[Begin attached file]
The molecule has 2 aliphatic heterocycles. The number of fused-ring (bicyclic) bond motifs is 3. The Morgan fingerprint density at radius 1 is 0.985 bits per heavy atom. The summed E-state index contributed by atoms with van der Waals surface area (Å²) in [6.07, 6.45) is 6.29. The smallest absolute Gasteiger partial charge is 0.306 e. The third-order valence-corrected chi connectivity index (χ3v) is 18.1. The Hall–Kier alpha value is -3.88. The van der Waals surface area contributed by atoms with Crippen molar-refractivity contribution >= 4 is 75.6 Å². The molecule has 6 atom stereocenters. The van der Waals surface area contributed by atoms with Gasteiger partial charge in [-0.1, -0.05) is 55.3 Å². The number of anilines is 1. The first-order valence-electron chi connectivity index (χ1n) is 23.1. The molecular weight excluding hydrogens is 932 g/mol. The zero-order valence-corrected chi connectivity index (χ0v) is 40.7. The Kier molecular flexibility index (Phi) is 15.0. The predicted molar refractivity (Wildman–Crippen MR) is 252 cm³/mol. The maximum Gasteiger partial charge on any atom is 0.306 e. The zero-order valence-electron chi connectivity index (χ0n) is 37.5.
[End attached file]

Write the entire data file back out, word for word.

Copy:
The molecule has 2 aliphatic heterocycles. The number of fused-ring (bicyclic) bond motifs is 3. The Morgan fingerprint density at radius 1 is 0.985 bits per heavy atom. The summed E-state index contributed by atoms with van der Waals surface area (Å²) in [6.07, 6.45) is 6.29. The smallest absolute Gasteiger partial charge is 0.306 e. The third-order valence-corrected chi connectivity index (χ3v) is 18.1. The Hall–Kier alpha value is -3.88. The van der Waals surface area contributed by atoms with Crippen molar-refractivity contribution >= 4 is 75.6 Å². The molecule has 6 atom stereocenters. The van der Waals surface area contributed by atoms with Gasteiger partial charge in [-0.1, -0.05) is 55.3 Å². The number of anilines is 1. The first-order valence-electron chi connectivity index (χ1n) is 23.1. The molecular weight excluding hydrogens is 932 g/mol. The zero-order valence-corrected chi connectivity index (χ0v) is 40.7. The Kier molecular flexibility index (Phi) is 15.0. The predicted molar refractivity (Wildman–Crippen MR) is 252 cm³/mol. The maximum Gasteiger partial charge on any atom is 0.306 e. The zero-order valence-electron chi connectivity index (χ0n) is 37.5.